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Sore Throat

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A sore throat is the general name for two common conditions:

  • Pharyngitis—swelling and inflammation of the pharynx (the back of the throat, including the back of the tongue)
  • Tonsillopharyngitis—swelling and inflammation of the pharynx and the tonsils (soft tissue that makes up part of the throat's immune defenses)
Sore Throat Due to Inflammation
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Many things can cause a sore throat, such as:

  • Infection with a virus, such as the viruses that cause influenza (the flu) and the common cold
  • Infection with bacteria, such as the bacteria that cause strep throat
  • Infectious mononucleosis
  • Mucus from your sinuses that drains into your throat
  • Smoking
  • Breathing polluted air
  • Drinking alcoholic beverages
  • Hay fever or other allergies
  • Acid reflux from the stomach
  • Food debris collecting in small pockets in the tonsils
  • Certain immune or inflammatory disorders

Risk Factors

Sore throats are more common in certain people. However, anyone can get a sore throat. Risk factors that may increase your chance of getting a sore throat include:

  • Age: children and teens, and people aged 65 or older
  • Exposure to someone with a sore throat or any other infection involving the throat, nose, or ears
  • Exposure to cigarette smoke, toxic fumes, industrial smoke, and other air pollutants
  • Having hay fever or other allergies
  • Having other conditions that affect your immune system, such as AIDS or cancer


Along with the sore throat, you may have other symptoms, such as:

  • Pain or difficulty when swallowing
  • Difficulty breathing
  • Fever
  • Enlarged lymph nodes in your neck
  • Hoarse voice
  • Red or irritated-looking throat
  • Swollen tonsils
  • White patches on or near your tonsils
  • Runny nose or stuffy nose
  • Cough

When Should I Call My Doctor?

Call your doctor if you:

  • Experience a worsening of your sore throat or the symptom lasts longer than you or your doctor expect
  • Have difficulty swallowing or breathing
  • Have developed other symptoms, such as:
    • White patches on tonsils (may be a sign of strep throat)
    • Enlarged lymph nodes on your neck
    • Dizziness or lightheadedness
    • Earache
    • Nausea or vomiting
    • Fever
    • Rash
    • Muscle or joint aches
    • Fatigue
    • Blood in saliva

The American Academy of Pediatrics suggests calling your child's doctor if your child has a sore throat that continues through the day (no matter what other symptoms are present).

If you think you have an emergency, get medical care right away.


Your doctor will do a physical exam. This involves looking closely at your mouth, throat, nose, ears, and the lymph nodes in your neck.

  • This physical exam may include:
    • Using a small instrument to look inside the nose, ears, and mouth
    • Gently touching the lymph nodes (glands) in your neck to check for swelling
    • Taking your temperature
  • The doctor will ask questions about:
    • Your family and medical history
    • Recent exposure to someone with strep throat or any other infection of the throat, nose, or ears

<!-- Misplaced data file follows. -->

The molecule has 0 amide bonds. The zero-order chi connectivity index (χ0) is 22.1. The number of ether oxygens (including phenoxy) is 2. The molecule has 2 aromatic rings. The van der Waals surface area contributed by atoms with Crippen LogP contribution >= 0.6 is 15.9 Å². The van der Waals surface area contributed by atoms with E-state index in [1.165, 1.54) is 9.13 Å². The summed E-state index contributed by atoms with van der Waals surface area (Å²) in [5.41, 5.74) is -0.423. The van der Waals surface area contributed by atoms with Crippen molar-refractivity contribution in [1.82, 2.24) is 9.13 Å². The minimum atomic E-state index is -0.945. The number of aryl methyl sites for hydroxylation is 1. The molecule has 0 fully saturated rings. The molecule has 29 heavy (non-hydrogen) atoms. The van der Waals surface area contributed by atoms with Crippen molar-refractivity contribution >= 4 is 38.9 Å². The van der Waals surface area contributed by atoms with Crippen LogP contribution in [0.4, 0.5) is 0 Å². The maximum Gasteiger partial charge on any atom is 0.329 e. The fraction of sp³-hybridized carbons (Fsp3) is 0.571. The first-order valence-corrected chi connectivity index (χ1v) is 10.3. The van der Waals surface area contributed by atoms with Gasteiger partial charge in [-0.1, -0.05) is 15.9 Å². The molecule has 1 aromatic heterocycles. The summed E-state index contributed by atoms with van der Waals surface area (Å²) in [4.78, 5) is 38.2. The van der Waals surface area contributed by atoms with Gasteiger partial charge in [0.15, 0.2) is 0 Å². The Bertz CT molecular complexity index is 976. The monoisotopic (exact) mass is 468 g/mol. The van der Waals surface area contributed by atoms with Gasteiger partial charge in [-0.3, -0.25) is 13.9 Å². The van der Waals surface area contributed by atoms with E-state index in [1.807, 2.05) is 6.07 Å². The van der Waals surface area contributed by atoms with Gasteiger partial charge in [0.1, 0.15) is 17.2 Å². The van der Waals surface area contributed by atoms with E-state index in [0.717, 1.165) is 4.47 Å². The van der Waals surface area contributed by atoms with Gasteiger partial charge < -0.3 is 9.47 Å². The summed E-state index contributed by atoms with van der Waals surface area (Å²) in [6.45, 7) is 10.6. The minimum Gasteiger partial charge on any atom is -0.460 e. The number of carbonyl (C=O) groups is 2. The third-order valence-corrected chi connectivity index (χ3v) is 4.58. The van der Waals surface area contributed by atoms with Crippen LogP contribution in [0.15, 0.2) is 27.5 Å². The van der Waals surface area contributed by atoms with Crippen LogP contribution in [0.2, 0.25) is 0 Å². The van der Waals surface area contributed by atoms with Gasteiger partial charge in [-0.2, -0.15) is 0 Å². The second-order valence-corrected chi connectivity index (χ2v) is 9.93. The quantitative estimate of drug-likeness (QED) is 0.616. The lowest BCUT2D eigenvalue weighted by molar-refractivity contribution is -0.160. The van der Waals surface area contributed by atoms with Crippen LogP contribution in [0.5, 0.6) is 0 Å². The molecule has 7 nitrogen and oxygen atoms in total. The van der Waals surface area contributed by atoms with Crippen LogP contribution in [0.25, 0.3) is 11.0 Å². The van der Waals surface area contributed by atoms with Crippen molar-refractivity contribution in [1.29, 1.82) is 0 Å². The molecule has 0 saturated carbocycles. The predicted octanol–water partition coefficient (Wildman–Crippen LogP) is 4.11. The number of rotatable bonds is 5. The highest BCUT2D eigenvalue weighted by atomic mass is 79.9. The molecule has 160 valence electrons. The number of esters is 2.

• Other tests include:
    • Rapid strep test or throat culture—using a cotton swab to touch the back of the throat to check for strep throat
    • Blood tests —to identify some conditions that may be causing the sore throat
    • Mono spot test (if mononucleosis is suspected)


Treatment depends on the cause of the sore throat. Options may include:


  • Antibiotics for strep throat
  • Drugs to reduce sore throat pain. These drugs include:
    • Ibuprofen
    • Acetaminophen
    • Note : Aspirin is not recommended for children or teens with a current or recent viral infection. This is because of the risk of Reye's syndrome . Ask your doctor which other medicines are safe for your child.
  • Numbing throat spray for pain control
  • Decongestants and antihistamines to relieve nasal congestion and runny nose
  • Throat lozenges
  • Corticosteroids if there is trouble breathing

Home Care

  • Get plenty of rest.
  • Drink plenty of water.
  • Gargle with warm saline several times a day.
  • Drink warm liquids (tea or broth), or cool liquids.
  • Avoid irritants that might affect your throat, such as tobacco smoke and cold air.
  • Avoid drinking alcohol.


Here are ways to reduce your chance of getting a sore throat:

  • Wash your hands frequently. Do this especially after blowing your nose or after caring for a child with a sore throat.
  • If someone in your home has a sore throat, keep their eating utensils and drinking glasses separate from those of other family members. Wash these objects in hot, soapy water.
  • If a toddler with a sore throat has been sucking on toys, wash the toys in soap and water.
  • Immediately get rid of used tissues, and then wash your hands.
  • If you have hay fever or another respiratory allergy, see your doctor. Avoid the substance that causes your allergy.

Revision Information

  • Reviewer:
  • Review Date: 09/2013 -
  • Update Date: 09/30/2013 -
  • American Academy of Pediatrics


  • National Institute of Allergy and Infectious Diseases


  • Canadian Society of Otolaryngology


  • Health Canada


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